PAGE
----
Imagine going to your annual checkup and having your doctor proclaim that you have hypertension… without taking your blood pressure. The blood pressure is the “data” that your doctor needs to make sound diagnosis and treatment recommendations. In the same way, good data are needed to guide interventions to improve the quality of care patients receive from health facilities.
Medical residents at Justinian University Hospital (JUH) in Cap-Haitien, Haiti, are required to submit a research paper in order to graduate. We, along with the JUH leadership, hope this could be far more than an academic exercise for them; that it could have a positive impact for the hospital.
Last fall, Konbit Sante, in partnership with the Haiti Medical Education (HME) project, City University of New York (CUNY) staff, and JUH faculty, launched a 10-month pilot resident training program focusing on conducting research from A to Z—from forming a research question to evaluating the data collected and proposing solutions based on those data. The focus is on acquiring new skills that can help healthcare providers answer practical questions about the care they are providing in their daily work.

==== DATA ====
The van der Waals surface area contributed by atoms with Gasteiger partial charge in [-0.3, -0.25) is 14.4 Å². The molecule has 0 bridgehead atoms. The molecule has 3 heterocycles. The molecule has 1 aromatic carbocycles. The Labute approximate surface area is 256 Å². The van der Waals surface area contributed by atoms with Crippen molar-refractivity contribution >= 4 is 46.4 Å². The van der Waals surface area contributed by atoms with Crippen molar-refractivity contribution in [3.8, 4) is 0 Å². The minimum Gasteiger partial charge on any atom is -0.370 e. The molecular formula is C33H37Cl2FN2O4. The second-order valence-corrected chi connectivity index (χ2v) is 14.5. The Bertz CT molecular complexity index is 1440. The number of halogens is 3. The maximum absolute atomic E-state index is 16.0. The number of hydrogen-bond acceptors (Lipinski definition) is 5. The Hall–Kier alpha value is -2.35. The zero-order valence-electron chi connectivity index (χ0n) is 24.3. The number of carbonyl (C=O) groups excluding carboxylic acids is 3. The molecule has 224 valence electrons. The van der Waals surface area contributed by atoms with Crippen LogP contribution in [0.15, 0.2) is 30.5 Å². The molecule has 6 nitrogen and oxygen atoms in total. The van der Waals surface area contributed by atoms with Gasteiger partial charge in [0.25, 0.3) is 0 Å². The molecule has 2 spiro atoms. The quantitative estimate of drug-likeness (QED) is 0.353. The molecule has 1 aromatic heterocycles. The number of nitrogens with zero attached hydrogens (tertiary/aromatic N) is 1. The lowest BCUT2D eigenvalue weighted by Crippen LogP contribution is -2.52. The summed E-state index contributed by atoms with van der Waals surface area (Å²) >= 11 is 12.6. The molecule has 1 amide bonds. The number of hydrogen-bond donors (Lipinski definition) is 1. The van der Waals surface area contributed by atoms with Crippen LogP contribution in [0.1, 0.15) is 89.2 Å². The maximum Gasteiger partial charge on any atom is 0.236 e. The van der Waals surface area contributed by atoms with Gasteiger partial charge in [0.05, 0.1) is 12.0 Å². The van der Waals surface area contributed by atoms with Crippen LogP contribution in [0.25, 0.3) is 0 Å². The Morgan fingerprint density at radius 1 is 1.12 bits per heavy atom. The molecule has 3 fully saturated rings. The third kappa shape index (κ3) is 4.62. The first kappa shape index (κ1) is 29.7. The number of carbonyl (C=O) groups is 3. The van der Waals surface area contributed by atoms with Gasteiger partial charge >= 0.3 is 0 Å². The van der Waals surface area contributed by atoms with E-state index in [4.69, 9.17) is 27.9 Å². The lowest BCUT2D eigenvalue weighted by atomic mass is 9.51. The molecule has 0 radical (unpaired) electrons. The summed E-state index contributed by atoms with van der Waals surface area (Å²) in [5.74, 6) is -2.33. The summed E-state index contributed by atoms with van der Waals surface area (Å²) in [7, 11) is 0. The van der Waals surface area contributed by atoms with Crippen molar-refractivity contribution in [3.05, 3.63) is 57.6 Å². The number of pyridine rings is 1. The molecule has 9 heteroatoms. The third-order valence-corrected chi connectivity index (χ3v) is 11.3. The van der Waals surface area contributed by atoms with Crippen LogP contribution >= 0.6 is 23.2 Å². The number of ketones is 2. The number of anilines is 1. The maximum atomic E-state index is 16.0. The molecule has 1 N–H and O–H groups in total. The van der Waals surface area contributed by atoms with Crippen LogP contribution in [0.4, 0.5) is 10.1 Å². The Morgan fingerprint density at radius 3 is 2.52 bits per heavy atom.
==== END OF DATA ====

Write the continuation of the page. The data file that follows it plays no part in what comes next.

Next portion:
The course is led by Dr. Nancy Sohler, an epidemiologist and professor at CUNY; Dr. Adrien Demes, Konbit Sante’s director in Cap-Haitien; Dr. Geto Dube, executive director of JUH; and Konbit Sante Executive Director Dr. Nate Nickerson. In addition to the course faculty, volunteer content experts are paired with the research groups to help them better design and interpret the data they collect.
We are four months into the course, and there are 40 active learners working in groups on 12 projects. Formal classes are held once a month at JUH, and there are many opportunities for group and individual mentoring sessions in between.
The hope is that the research program for JUH residents will not only make them more skilled health providers and leaders but that the research collected will provide insight into issues of care at JUH and identify practical solutions to address those issues. What’s more, the residents will have the skills necessary to conduct sound research in the future, further benefiting the hospital and the communities that they serve.
It’s another example of how, by walking together in this “konbit,” we are able to enact change—not only for now but for the future.